You get what you pay for. Right?
There is a lot of truth in the adage that you get what you pay for? The UK Government certainly found that out last week when outsourced services provider Carillion went bust as a result of unrelenting pressure on price from civil service procurement teams. They need to learn that if you don’t pay very much for something you can’t expect that the quality will be good.
And sometimes that may be fine. The quality of much of the disposable fashion that my kids are into is suspect at best. But frankly that is not an issue because they don’t expect it to last, wear once and throw away (my mother would be appalled, as should anyone with a passing environmental conscience).
But is the opposite true too. If we pay a lot for something does it mean it is also good quality? Seems that may to an extent be true.
A recent study at Stamford university suggests that there is something quite odd about our attitude to products based on how they may be priced.
They offered two groups of students an energy drink prior to engaging them on a series of problem-solving tasks. Both groups were given the same drink but some of them were given the drinks at full price whilst the others were offered the drink at a discount. In three separate studies, the group of students offered the discounted drinks solved significantly fewer problems than their full-priced colleagues.
The researchers were struck by the strength of the research results. They thought pricing might shape behaviour at the margins, but it turned out to be a pretty strong effect across the board. They ran the study again and again, not sure if the results were chance or fluke, but every time they ran it we got the same outcome. Moreover, it was clear from the studies that people had no idea that price was actually influencing their performance. The results signaled that this was largely a non-conscious effect.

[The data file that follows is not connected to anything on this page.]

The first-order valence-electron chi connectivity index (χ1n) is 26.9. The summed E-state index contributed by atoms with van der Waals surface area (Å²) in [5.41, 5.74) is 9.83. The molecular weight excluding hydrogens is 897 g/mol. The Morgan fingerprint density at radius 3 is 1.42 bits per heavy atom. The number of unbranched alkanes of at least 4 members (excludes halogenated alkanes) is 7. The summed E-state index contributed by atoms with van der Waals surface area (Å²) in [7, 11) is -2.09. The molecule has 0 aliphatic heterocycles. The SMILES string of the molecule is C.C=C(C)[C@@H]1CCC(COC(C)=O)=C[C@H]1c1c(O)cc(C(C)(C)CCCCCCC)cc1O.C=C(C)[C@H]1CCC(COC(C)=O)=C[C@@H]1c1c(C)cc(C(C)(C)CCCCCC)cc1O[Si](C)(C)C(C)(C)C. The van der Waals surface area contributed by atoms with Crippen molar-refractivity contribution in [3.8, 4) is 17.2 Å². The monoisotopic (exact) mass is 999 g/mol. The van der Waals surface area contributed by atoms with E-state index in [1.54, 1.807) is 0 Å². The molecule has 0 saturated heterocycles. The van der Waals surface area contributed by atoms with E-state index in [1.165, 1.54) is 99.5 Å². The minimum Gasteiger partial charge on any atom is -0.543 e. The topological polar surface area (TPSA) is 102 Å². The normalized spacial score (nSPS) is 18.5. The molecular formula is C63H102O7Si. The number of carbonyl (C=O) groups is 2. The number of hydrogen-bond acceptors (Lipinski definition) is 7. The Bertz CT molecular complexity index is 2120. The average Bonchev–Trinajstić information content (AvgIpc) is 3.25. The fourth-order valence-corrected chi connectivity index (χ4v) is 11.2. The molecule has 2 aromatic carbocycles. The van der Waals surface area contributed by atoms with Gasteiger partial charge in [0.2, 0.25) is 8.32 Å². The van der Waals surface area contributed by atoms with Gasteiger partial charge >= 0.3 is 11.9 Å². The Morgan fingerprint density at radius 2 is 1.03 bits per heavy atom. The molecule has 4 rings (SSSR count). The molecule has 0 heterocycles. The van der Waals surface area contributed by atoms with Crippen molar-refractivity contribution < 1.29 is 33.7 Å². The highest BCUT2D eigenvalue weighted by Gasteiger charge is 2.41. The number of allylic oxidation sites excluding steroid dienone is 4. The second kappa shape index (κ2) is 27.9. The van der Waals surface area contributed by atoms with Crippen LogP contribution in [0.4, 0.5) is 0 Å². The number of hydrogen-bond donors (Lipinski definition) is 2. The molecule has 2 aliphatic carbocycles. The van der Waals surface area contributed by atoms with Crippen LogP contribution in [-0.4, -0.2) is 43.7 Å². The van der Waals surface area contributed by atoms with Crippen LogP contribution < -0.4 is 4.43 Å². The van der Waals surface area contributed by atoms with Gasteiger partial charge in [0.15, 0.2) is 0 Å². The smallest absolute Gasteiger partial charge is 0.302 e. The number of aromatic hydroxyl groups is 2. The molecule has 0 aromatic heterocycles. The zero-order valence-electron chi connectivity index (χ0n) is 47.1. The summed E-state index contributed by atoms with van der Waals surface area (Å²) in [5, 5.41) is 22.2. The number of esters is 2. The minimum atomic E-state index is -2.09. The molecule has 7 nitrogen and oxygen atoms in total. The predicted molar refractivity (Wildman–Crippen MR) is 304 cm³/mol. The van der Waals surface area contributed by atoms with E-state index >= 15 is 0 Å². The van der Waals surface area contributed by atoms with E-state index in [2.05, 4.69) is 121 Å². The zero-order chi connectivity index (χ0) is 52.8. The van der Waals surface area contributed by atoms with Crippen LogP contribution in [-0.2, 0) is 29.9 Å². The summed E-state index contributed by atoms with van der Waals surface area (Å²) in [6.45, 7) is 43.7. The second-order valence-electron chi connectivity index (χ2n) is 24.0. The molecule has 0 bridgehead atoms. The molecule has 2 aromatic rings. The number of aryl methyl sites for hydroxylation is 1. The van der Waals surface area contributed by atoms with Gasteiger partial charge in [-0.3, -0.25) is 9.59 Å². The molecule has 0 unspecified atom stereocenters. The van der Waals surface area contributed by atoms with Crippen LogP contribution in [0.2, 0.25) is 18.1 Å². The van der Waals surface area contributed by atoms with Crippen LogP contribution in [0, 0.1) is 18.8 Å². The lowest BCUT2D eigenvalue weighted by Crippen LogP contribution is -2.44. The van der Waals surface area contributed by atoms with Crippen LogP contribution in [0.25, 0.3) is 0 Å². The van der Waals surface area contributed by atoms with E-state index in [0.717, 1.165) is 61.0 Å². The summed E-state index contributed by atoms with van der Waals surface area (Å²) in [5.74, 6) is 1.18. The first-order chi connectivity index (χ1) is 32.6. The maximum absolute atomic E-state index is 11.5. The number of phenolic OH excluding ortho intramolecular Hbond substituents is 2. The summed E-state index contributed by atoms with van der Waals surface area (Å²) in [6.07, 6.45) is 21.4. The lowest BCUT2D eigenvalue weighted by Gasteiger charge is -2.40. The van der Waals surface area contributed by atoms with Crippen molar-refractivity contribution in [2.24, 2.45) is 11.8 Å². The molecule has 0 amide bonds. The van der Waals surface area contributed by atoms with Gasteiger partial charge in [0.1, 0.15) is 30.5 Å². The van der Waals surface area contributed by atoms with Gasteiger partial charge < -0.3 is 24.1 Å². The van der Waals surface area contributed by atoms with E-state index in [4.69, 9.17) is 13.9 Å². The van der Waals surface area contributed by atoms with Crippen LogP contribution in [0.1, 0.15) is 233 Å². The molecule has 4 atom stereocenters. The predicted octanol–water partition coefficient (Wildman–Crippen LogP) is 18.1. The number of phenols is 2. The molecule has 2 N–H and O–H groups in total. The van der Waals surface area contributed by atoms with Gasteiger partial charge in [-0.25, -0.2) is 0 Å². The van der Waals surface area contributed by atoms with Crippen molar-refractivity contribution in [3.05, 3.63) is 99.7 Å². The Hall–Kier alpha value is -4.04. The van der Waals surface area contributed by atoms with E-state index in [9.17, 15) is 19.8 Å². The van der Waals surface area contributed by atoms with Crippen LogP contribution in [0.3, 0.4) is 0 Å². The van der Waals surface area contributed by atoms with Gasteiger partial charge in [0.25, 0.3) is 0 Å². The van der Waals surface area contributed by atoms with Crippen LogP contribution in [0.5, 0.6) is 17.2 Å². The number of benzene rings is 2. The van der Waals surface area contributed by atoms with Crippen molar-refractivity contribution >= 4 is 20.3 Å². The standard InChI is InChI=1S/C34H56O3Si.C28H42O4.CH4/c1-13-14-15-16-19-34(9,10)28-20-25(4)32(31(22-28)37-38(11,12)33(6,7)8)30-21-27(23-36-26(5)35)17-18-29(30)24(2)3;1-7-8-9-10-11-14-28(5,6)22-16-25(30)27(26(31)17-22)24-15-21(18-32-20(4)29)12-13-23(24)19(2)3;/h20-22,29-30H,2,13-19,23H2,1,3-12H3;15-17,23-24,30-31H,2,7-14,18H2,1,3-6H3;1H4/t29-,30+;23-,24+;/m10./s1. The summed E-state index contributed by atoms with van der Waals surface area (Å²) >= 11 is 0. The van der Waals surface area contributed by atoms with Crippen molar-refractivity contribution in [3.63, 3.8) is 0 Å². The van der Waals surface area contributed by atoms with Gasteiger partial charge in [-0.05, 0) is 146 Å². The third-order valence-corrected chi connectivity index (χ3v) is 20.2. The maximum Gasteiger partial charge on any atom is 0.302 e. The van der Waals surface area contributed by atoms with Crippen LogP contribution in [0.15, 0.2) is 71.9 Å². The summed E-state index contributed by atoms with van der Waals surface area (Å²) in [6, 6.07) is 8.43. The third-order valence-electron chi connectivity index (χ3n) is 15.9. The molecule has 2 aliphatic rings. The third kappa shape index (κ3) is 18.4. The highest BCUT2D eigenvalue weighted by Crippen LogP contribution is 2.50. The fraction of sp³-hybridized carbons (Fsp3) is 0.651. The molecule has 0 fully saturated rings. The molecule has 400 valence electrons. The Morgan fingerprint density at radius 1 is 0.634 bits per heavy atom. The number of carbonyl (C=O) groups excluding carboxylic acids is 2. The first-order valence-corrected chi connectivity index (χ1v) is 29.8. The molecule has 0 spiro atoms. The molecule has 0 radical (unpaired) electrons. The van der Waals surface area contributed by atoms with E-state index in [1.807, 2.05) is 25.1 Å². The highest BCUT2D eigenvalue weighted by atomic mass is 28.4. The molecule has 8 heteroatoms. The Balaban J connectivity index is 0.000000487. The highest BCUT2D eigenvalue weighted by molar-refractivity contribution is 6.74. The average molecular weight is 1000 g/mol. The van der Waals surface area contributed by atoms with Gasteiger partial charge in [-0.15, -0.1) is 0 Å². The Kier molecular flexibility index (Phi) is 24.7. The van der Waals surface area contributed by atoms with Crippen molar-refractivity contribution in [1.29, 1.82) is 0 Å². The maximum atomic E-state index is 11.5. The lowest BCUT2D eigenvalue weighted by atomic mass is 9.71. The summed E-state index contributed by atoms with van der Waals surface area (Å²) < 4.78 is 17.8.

I had some personal experience of this from my previous career (when I had a real job!) in marketing. We were tasked with developing branding and packaging for a new fragrance, and set about the task with great gusto. We found that the same fragrance with three different names in three different packaging derivatives had a huge impact on what the customer would be prepared to pay, but what really freaked us out was that they had a totally different view of what the smell was and who would wear it!
Perception makes a significant impact on what people will pay.
As we continue to navigate through uncertain times and challenging financial situations how we think about pricing and value, and the confidence and ability to protect our position by negotiating effectively is critical to the commercial viability of our organizations.
This week the mayor of Venice was in the news labelling as outrageous, the £1,000 bill given to four Japanese tourists for steak and chips served with water at a distinctly average city center restaurant.
He said the rip off put the good name of Venice at risk and promised to post advice to tourists in future to warn them away from such bad behaviour. Suspect this restaurant will not be popular in future.
Pricing is not an exact science but, get it wrong, and you could be losing out on either side of the value fence.